I was 20 when I first felt that God might be calling a baptized Episcopalian to join the Catholic Church, but it would be more than 10 years later before I recognized the unmistakable sign he put in my path, the one that left me no choice but to start adult confirmation classes. In the intervening years, though, Jackson Pollock taught me how to pray.
At the risk of shortchanging both his own evolution and the contributions of other artists, Jackson Pollock is widely considered one of the most important figures in American Abstract Expressionism, the artistic movement instrumental in moving the center of the art world from European capitals, like Paris and London, to New York City. Other Abstract Expressionists include Willem De Kooning, Joan Mitchell, Mark Rothko, and Lee Krasner. Pollock’s most famous method is sometimes called action painting; he would famously stalk around and across a large canvas, laid on the floor, and drip, splash, and scatter the paint across it, taking abstraction out of the largely intellectual realm where it had existed before and turning it into something like pure expression. It is my good fortune to live near the National Gallery of Art in Washington, DC, a museum with several of his works, including the one known as Lavender Mist, a monumental canvas painted in his signature style.
During a period of extended renovations, the museum moved Lavender Mist from its usual spot in the white cube walls of the East Building to an earth-toned and wood-paneled underground hallway in the museum’s West Building, and it felt like my church had been boarded up and services moved to a community center basement. The lighting was better than the fluorescent bulbs of that hypothetical basement, but the sense of loss was very real.
No. 1, 1950 (Lavender Mist) is, in my biased opinion, the culmination of Pollock’s best-known style and, as I write this, properly back in the refurbished East Building of the National Gallery of Art, dominating a room filled with works by the giants of American Abstract Expressionism (dominating, in part through size; it shares the room with masterpieces by artists like Joan Mitchell, Lee Krasner, and Mark Rothko). Over seven feet tall and nearly 10 feet wide, it is slashing vortex of blacks, silvers, whites, pinks, and blues that form layered webs across every inch of the canvas.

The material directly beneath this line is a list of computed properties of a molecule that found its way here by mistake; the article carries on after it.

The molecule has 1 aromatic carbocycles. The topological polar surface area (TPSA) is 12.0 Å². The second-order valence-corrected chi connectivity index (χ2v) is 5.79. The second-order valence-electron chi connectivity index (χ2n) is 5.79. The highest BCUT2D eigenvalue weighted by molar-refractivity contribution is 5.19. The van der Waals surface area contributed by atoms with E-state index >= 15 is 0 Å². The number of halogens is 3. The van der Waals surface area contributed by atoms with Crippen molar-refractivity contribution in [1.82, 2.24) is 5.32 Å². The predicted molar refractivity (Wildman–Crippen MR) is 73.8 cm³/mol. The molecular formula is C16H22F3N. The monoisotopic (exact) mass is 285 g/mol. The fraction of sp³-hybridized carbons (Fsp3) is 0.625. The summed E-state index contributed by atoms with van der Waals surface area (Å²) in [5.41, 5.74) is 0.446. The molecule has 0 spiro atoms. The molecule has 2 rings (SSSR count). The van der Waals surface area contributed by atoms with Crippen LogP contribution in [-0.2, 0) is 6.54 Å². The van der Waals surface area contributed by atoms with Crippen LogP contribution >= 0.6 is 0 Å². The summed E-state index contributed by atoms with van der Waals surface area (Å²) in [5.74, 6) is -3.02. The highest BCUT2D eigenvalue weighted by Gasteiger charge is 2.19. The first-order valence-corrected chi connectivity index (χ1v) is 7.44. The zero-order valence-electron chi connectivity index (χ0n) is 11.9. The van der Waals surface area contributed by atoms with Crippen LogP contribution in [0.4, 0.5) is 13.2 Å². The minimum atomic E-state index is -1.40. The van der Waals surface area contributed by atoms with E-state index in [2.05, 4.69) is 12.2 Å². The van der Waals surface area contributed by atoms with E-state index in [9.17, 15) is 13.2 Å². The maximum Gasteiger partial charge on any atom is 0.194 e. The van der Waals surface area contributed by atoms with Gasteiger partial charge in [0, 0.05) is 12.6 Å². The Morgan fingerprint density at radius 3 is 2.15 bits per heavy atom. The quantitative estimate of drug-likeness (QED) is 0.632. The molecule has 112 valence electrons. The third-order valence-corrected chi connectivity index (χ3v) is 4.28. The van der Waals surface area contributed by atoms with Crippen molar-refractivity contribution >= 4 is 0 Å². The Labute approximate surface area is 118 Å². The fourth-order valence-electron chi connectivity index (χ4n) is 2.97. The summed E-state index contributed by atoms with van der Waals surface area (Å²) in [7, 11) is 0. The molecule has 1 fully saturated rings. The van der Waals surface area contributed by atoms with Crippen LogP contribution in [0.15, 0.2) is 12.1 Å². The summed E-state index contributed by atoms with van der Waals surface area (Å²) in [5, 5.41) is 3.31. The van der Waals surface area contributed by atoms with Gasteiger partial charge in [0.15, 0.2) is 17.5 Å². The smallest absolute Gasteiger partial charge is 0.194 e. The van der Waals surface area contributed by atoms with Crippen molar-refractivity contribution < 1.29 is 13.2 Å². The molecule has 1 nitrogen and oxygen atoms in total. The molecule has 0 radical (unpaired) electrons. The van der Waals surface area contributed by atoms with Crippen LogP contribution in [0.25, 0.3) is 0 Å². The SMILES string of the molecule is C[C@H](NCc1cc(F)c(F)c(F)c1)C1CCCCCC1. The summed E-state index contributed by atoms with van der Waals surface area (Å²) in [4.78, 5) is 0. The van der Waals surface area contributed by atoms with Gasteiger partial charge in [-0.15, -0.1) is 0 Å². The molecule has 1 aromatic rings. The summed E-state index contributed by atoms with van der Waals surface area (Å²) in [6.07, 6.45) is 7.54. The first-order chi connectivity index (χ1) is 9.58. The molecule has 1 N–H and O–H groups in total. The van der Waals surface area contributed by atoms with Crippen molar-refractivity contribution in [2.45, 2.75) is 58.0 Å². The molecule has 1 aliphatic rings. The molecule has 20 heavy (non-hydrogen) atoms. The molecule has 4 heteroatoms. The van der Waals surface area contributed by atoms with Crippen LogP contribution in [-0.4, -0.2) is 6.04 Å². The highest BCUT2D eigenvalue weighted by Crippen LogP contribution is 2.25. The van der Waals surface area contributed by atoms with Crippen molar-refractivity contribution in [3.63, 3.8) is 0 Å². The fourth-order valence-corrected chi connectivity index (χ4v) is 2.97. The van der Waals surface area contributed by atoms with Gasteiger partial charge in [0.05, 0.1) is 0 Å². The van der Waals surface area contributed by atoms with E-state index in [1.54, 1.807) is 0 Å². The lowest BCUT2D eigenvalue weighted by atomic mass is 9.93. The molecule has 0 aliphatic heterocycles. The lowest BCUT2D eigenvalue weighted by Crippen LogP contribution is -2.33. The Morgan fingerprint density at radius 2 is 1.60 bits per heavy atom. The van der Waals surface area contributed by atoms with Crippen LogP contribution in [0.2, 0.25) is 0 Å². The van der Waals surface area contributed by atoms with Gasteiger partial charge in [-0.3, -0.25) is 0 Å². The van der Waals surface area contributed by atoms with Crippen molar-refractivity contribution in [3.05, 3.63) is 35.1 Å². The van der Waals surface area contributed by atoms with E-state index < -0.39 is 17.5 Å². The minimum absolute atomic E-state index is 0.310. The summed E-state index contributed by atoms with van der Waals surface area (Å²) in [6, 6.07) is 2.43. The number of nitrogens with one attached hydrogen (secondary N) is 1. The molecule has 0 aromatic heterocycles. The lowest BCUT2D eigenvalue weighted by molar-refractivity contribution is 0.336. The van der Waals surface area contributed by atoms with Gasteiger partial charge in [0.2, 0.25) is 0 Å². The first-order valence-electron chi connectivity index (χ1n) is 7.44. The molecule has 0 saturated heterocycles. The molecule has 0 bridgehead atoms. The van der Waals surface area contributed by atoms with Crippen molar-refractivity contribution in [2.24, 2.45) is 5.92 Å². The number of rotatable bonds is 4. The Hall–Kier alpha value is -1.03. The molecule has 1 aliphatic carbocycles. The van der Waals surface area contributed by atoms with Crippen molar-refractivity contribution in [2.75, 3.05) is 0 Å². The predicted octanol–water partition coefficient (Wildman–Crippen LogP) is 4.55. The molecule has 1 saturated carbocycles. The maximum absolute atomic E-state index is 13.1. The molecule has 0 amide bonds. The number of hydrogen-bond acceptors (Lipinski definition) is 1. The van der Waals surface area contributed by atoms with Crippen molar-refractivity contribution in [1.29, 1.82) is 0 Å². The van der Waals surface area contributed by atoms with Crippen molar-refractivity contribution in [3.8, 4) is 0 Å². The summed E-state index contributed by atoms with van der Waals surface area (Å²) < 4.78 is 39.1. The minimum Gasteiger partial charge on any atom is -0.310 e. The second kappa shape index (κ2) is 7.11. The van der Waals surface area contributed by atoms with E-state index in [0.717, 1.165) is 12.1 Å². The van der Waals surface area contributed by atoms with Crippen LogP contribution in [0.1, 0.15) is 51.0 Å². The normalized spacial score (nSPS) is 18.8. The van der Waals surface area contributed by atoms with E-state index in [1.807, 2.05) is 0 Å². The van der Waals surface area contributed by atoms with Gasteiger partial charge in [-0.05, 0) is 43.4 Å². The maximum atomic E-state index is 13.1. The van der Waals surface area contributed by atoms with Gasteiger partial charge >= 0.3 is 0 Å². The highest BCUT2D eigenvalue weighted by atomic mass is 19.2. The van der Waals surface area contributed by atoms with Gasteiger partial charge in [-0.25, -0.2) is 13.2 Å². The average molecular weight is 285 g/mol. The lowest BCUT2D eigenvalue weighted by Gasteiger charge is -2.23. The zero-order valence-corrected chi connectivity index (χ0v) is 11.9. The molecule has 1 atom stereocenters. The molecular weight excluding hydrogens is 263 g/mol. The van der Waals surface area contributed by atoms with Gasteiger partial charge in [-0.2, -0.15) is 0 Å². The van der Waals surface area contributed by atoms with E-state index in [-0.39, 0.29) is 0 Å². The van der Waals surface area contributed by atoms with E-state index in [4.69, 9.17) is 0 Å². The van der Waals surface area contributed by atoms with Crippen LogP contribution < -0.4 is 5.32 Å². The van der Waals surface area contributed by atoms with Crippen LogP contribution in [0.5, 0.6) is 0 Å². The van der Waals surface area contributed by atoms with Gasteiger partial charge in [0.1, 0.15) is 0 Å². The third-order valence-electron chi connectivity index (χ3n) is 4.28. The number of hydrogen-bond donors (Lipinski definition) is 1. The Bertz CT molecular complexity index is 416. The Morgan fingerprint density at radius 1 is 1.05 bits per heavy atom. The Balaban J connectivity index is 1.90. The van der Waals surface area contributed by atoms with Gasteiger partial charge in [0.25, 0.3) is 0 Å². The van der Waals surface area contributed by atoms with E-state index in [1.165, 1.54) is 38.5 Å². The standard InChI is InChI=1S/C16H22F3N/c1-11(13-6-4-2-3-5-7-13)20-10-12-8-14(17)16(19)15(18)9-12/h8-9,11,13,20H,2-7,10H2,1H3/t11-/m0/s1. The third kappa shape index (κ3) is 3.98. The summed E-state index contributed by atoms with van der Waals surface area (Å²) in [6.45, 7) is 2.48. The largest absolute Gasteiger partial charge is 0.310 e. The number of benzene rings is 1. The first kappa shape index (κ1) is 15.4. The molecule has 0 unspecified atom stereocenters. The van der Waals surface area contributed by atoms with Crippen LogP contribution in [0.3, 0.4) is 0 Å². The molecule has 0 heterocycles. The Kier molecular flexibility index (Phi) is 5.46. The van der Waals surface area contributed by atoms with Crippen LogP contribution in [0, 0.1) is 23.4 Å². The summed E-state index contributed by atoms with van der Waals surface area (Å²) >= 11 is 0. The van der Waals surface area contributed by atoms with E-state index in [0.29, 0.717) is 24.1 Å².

Art has always held a central place in prayer practices and helped us connect with God. At Mass, I read the psalms, King David’s love poems to God; I listen to hymns extolling the glory of the Lord; and I look up to a more than life-sized crucifix hanging above the altar. In quieter moments, I kneel before for a statue of Mary or follow the story of the Stations of the Cross. Of course, these are not examples of abstract art, but I am not the first to connect Abstract Expressionism, in particular, with the prayer.
Soon, I will visit the University of St. Thomas in Houston for a residency, and I won’t be dragged away from that city until I have visited its Rothko Chapel. The Phillips Collection, a private museum in DC, has a small room of paintings by the Abstract Expressionist Mark Rothko that is clearly inspired by the chapel; just entering the room causes all but the noisiest of small children and most insensitive of adults to quiet themselves. The structure in Houston, though an interfaith space not affiliated with any specific religion, is very deliberately called a chapel. My own impression, from a distance, is that it is not intended to be “spiritual, but not religious,” but an intentional space for religious contemplation and prayer and the paintings (which are almost purely abstract, though engaging with form in way that Lavender Mist does not), like the statue of Our Lady I visit on Sundays, provide an aid to silent prayer.
Despite being viscerally more frenetic than a Rothko or, really, any artwork I have ever seen, this Pollock draws me closer to what I now recognize as prayer than does a meditative Rothko or even a medieval Pietà. It is expansive and has an infinite number of centers to draw the gaze. To meditate on it, I must either choose a place within it or else implicitly acknowledge that there is an infinity to contemplate that will always be beyond me.